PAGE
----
- Given our focus on UK customers, the Group’s prospects are closely linked to the fortunes of the UK economy
- On the assumption that the global economy remains broadly stable, we would expect the UK economy to grow in 2020 to 2022 at a pace slightly above that achieved in the past two years
- Our low risk business model and focus on efficiency positions us well irrespective of macro conditions. Nevertheless, if the economy was to be impacted significantly by crystallisation of either domestic or international risks, Group financial performance would be impacted
As a leading UK bank, our prospects are closely aligned to the outlook for the UK economy. Through 2019, the economy continued to show resilience to twin challenges from a slowing global economy and increasing domestic political uncertainty. Although growth of the UK economy has slowed to its weakest since the financial crisis a decade ago, and interest rates remain very low, unemployment has fallen further to a 44 year low and house prices have continued to grow. Barring any sudden shocks to business or consumer confidence, growth is expected to rise mildly in 2020, but international trade-protectionism, the current coronavirus outbreak in China, geo-political instability and the nature of the UK’s exit from the EU, all present risks to that outlook.
During 2019, there have been divergent trends between UK businesses and households. For businesses, uncertainty for the domestic political and economic outlook translated into a second consecutive year of reduced investment spending and commercial real estate prices fell slightly. Low productivity growth remains a key challenge for the UK economy, however, the flip-side has been buoyant employment. Households continued to increase spending in 2019 as low unemployment boosted pay growth whilst softening global growth reduced inflation.
The UK housing market remained subdued through much of 2019, although falling mortgage rates and the election of a government with a strong Parliamentary majority appeared to be beginning to stimulate the market towards the end of the year. The level of housing transactions was broadly flat at around 20 per cent lower than the norm prior to 2008, with muted price growth.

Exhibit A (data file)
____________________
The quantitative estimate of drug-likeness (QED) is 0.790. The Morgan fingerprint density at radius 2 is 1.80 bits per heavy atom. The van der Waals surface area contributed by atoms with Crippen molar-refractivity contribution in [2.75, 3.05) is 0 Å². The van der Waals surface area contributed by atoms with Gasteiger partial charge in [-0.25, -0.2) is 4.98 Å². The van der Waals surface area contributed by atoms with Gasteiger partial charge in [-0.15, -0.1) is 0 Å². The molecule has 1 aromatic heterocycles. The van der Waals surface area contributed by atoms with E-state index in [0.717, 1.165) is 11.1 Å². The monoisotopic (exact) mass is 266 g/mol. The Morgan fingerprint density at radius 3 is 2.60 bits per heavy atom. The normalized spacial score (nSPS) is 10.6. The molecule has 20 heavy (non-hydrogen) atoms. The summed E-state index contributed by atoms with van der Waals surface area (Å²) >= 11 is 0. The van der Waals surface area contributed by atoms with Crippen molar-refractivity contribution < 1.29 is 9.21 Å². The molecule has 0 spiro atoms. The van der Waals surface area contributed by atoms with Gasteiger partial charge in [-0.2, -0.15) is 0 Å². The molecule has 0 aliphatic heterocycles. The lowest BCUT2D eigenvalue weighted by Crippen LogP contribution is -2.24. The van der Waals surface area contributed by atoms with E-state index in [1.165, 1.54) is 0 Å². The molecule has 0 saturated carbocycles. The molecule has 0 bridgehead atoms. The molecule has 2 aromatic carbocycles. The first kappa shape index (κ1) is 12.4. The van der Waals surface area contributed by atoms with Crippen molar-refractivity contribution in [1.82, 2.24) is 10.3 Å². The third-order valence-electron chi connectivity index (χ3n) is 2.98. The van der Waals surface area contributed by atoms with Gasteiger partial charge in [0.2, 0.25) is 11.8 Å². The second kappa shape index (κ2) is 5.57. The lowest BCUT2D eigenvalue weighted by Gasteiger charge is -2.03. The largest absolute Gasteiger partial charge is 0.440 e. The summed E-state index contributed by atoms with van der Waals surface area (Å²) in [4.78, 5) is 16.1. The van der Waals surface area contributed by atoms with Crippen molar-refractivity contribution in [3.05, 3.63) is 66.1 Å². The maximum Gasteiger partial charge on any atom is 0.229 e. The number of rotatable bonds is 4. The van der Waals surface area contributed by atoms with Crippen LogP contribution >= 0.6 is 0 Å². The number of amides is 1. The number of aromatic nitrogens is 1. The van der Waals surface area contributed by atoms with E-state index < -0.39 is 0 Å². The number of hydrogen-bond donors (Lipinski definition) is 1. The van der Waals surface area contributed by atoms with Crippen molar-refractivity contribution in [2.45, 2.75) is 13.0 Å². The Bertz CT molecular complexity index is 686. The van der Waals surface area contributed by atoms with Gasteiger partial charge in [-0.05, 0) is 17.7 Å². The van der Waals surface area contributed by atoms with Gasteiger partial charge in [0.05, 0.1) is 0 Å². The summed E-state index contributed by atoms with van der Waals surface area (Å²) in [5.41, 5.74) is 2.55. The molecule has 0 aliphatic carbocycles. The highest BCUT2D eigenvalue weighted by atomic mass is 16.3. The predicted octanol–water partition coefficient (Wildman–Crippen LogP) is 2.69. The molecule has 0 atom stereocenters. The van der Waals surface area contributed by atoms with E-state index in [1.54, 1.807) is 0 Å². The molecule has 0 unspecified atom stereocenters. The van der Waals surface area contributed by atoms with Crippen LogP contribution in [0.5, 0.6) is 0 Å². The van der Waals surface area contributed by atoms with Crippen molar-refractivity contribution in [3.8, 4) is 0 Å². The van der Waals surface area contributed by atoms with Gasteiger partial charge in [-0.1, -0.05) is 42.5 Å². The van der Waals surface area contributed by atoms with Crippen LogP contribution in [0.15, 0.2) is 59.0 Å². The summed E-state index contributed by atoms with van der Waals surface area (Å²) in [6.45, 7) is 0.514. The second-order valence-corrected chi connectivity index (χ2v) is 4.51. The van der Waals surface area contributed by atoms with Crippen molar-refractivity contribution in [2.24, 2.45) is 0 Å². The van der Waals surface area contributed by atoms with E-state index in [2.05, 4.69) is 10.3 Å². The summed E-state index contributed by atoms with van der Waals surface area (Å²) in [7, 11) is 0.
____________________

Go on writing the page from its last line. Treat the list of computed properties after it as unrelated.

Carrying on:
The economic outlook appears to be improving. Nevertheless, in a long-term context growth is expected to remain subdued and interest rates low - core to that is the low rate of productivity growth, with the recent weakness of businesses’ investment spending suggesting a significant improvement is unlikely near-term. Uncertainty for some UK companies may persist in 2020 and drag on investment as the UK attempts to negotiate a comprehensive trade deal with the EU to a tight timescale. However, improved pay growth is likely to support households’ spending, and the likely fiscal stimulus is expected to provide some boost to the economy.
The fundamental drivers behind the subdued trends in the housing market are expected to remain in place - the high level of prices relative to incomes that constrains first-time buyer demand, and expectations that interest rates could rise from their current low level.
There are, or course, significant risks to this outlook. The growth-cycle in both of the world’s largest economies - US and China - is in its mature stage, and the coronavirus outbreak and ongoing trade war could complicate the task of policymakers in guiding growth towards a stable and sustainable level. Conversely, high asset prices and corporate debt levels in some countries could be vulnerabilities if an improvement in global economic growth and a resulting rise in interest rates causes unexpected shifts in currencies or herd behaviour in financial markets as shareholders change their appetite between different types of investments. Domestically, the future trading relationship with the EU remains uncertain, as does businesses’ response to that uncertainty.
Barring sudden shocks stemming from these challenges, the UK economy is expected to grow through 2020 to 2022 at around 1.5 per cent, slightly above the 1.4 per cent average across the past two years. The unemployment rate is expected to rise only a little from its current 44 year low. The outlook for the bank rate is uncertain, but capacity constraints and a fiscal boost may support a moderate increase in interest rates. House prices are expected to continue to grow mildly.
This picture of subdued but broadly stable growth is likely to be reflected across our markets. Consumer credit growth has slowed significantly over the past couple of years after a prior period of strong growth, but we expect that the slowdown has now run its course.
Given our UK focus, the Group’s prospects are closely linked to the performance of the UK economy. Our low risk, stable business model and focus on efficiency positions us well to continue to support customers irrespective of macro conditions.